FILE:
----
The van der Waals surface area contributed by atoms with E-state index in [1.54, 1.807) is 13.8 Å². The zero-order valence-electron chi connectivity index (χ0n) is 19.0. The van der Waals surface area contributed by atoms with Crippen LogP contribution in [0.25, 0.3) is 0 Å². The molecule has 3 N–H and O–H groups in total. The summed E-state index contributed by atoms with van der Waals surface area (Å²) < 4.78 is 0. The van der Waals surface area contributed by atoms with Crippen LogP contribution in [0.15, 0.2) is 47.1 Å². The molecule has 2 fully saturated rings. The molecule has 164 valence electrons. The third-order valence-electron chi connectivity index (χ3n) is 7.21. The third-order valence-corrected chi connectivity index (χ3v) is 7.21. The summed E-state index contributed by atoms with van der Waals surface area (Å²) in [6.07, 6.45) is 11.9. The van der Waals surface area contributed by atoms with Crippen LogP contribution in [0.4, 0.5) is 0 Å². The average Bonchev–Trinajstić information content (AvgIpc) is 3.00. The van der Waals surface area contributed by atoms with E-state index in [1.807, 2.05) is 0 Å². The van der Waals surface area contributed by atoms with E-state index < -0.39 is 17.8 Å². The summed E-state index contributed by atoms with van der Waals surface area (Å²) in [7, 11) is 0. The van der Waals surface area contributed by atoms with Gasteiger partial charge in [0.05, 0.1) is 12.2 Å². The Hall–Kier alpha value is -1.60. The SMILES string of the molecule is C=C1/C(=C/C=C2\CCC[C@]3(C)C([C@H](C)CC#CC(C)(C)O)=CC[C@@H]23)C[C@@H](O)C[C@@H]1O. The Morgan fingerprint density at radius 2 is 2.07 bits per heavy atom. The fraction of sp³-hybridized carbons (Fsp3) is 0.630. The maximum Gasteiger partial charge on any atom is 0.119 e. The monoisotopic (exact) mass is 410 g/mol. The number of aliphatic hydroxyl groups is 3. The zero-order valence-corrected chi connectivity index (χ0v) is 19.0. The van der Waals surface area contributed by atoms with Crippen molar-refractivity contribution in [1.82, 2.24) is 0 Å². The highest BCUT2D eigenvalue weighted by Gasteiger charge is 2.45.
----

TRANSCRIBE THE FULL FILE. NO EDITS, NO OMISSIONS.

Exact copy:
The van der Waals surface area contributed by atoms with E-state index in [1.54, 1.807) is 13.8 Å². The zero-order valence-electron chi connectivity index (χ0n) is 19.0. The van der Waals surface area contributed by atoms with Crippen LogP contribution in [0.25, 0.3) is 0 Å². The molecule has 3 N–H and O–H groups in total. The summed E-state index contributed by atoms with van der Waals surface area (Å²) < 4.78 is 0. The van der Waals surface area contributed by atoms with Crippen LogP contribution in [0.15, 0.2) is 47.1 Å². The molecule has 2 fully saturated rings. The molecule has 164 valence electrons. The third-order valence-electron chi connectivity index (χ3n) is 7.21. The third-order valence-corrected chi connectivity index (χ3v) is 7.21. The summed E-state index contributed by atoms with van der Waals surface area (Å²) in [6.07, 6.45) is 11.9. The van der Waals surface area contributed by atoms with Crippen LogP contribution in [0.4, 0.5) is 0 Å². The average Bonchev–Trinajstić information content (AvgIpc) is 3.00. The van der Waals surface area contributed by atoms with E-state index in [1.807, 2.05) is 0 Å². The van der Waals surface area contributed by atoms with E-state index < -0.39 is 17.8 Å². The summed E-state index contributed by atoms with van der Waals surface area (Å²) in [7, 11) is 0. The van der Waals surface area contributed by atoms with Gasteiger partial charge in [0.05, 0.1) is 12.2 Å². The Hall–Kier alpha value is -1.60. The SMILES string of the molecule is C=C1/C(=C/C=C2\CCC[C@]3(C)C([C@H](C)CC#CC(C)(C)O)=CC[C@@H]23)C[C@@H](O)C[C@@H]1O. The Morgan fingerprint density at radius 2 is 2.07 bits per heavy atom. The fraction of sp³-hybridized carbons (Fsp3) is 0.630. The maximum Gasteiger partial charge on any atom is 0.119 e. The monoisotopic (exact) mass is 410 g/mol. The number of aliphatic hydroxyl groups is 3. The zero-order valence-corrected chi connectivity index (χ0v) is 19.0. The van der Waals surface area contributed by atoms with Crippen molar-refractivity contribution in [1.82, 2.24) is 0 Å². The highest BCUT2D eigenvalue weighted by Gasteiger charge is 2.45.